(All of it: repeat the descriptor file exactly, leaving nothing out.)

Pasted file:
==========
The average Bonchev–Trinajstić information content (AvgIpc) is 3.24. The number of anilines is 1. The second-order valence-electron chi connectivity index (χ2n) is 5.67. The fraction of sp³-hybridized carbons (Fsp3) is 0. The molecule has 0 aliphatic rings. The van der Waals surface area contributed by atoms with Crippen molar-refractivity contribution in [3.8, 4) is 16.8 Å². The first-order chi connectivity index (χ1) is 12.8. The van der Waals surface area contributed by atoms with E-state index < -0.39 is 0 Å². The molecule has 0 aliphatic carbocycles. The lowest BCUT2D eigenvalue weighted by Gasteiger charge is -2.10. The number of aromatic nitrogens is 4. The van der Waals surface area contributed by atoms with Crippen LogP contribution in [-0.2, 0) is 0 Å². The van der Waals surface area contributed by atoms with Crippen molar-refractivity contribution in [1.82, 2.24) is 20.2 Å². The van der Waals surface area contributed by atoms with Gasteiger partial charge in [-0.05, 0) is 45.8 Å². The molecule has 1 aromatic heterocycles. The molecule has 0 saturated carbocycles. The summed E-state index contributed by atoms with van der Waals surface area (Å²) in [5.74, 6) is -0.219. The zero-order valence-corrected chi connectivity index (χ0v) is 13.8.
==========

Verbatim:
The average Bonchev–Trinajstić information content (AvgIpc) is 3.24. The number of anilines is 1. The second-order valence-electron chi connectivity index (χ2n) is 5.67. The fraction of sp³-hybridized carbons (Fsp3) is 0. The molecule has 0 aliphatic rings. The van der Waals surface area contributed by atoms with Crippen molar-refractivity contribution in [3.8, 4) is 16.8 Å². The first-order chi connectivity index (χ1) is 12.8. The van der Waals surface area contributed by atoms with E-state index < -0.39 is 0 Å². The molecule has 0 aliphatic carbocycles. The lowest BCUT2D eigenvalue weighted by Gasteiger charge is -2.10. The number of aromatic nitrogens is 4. The van der Waals surface area contributed by atoms with Crippen LogP contribution in [-0.2, 0) is 0 Å². The van der Waals surface area contributed by atoms with Crippen molar-refractivity contribution in [1.82, 2.24) is 20.2 Å². The van der Waals surface area contributed by atoms with Gasteiger partial charge in [-0.05, 0) is 45.8 Å². The molecule has 1 aromatic heterocycles. The molecule has 0 saturated carbocycles. The summed E-state index contributed by atoms with van der Waals surface area (Å²) in [5.74, 6) is -0.219. The zero-order valence-corrected chi connectivity index (χ0v) is 13.8.